Performance of many electronic devices, such as transistors, solar cells, thermo-electric (TE) devices can be improved if carrier mobility is increased. Prior calculations show that Si and Ge have Type-H band gap alignment in cubically strained and relaxed layers. Quantum wells and super lattices with Si, Ge, and SiGe have been good noble structures to build high electron mobility layers and high hole mobility layers. However, the atomic lattice constant of Ge is bigger than that of Si, and direct epitaxial growth generates a high density of misfit dislocations which decreases carrier mobility and shortens the life time of devices. Known configurations utilize special buffer layers such as super lattice or gradient indexed layers to grow Ge on Si wafers or Si on Ge wafers. The growth of these buffer layers takes extra time and effort. For example, the layers can be subject to a post-annealing process to remove dislocations by dislocation gliding inside of the buffer layer or layers.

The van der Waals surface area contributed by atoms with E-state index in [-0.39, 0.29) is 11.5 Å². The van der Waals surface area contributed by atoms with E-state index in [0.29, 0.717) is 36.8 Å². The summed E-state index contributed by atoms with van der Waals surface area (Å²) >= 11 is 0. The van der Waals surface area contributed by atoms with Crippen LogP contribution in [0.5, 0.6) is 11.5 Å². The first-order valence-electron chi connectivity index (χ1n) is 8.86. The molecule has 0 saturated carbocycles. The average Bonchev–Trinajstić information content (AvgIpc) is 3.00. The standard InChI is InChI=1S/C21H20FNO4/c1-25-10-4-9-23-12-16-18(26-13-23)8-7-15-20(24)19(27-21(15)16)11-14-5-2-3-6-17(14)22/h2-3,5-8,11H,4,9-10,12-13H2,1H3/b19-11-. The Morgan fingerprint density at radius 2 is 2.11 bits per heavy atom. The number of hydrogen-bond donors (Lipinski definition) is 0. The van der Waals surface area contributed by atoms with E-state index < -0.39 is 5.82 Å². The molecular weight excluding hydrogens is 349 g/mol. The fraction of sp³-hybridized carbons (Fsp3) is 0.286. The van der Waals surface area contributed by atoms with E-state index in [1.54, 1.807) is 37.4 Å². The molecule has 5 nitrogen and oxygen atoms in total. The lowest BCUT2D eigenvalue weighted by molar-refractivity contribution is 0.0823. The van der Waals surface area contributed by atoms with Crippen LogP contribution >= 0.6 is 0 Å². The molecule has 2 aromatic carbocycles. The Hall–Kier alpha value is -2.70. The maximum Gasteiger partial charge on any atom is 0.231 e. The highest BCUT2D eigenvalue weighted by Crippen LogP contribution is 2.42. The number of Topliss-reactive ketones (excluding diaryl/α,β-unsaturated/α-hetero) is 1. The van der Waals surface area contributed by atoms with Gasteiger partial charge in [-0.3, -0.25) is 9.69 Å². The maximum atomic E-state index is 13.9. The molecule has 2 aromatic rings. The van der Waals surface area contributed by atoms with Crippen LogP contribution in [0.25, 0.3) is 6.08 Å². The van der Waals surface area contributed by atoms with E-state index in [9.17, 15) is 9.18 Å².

BRIEF SUMMARY OF THE INVENTION

Prior Silicone-on-Sapphire (SOS) technology typically utilizes R-plane (1-102) Sapphire which has a rectangular plane. Silicone (100) crystal is grown on the R-plane Sapphire. In contrast, the present invention utilizes C-plane (0001) Sapphire which has a triangle plane, and a Si (Ge) (C) (111) crystal or an alloy of group TV semiconductor (111) crystal is grown thereon.

One embodiment is an electronic device including a trigonal crystal (e.g. Sapphire) substrate defining a (0001) C-plane, and plurality of rhombohedrally aligned (111)-oriented crystals disposed on the (0001) C-plane of the Sapphire substrate. The (111)-oriented crystals can comprise a group IV semiconductor or an alloy of group IV semiconductors (e.g. SiGe). The device further includes a first region disposed on the rhombohedrally aligned SiGe layer, the first region comprising a layer of intrinsic or doped Si, Ge, SiGe. The first region can comprise p-doped Ge or intrinsic Ge, wherein the first region has a thickness of less than about 100 nanometers (“nm”). The first region can be layered between two adjacent secondary regions, the secondary regions can comprise p+ doped SiGe or p+ doped Si, such that the first region collects holes from the two secondary regions. The first region can have at least two times higher hole mobility than the adjacent secondary regions.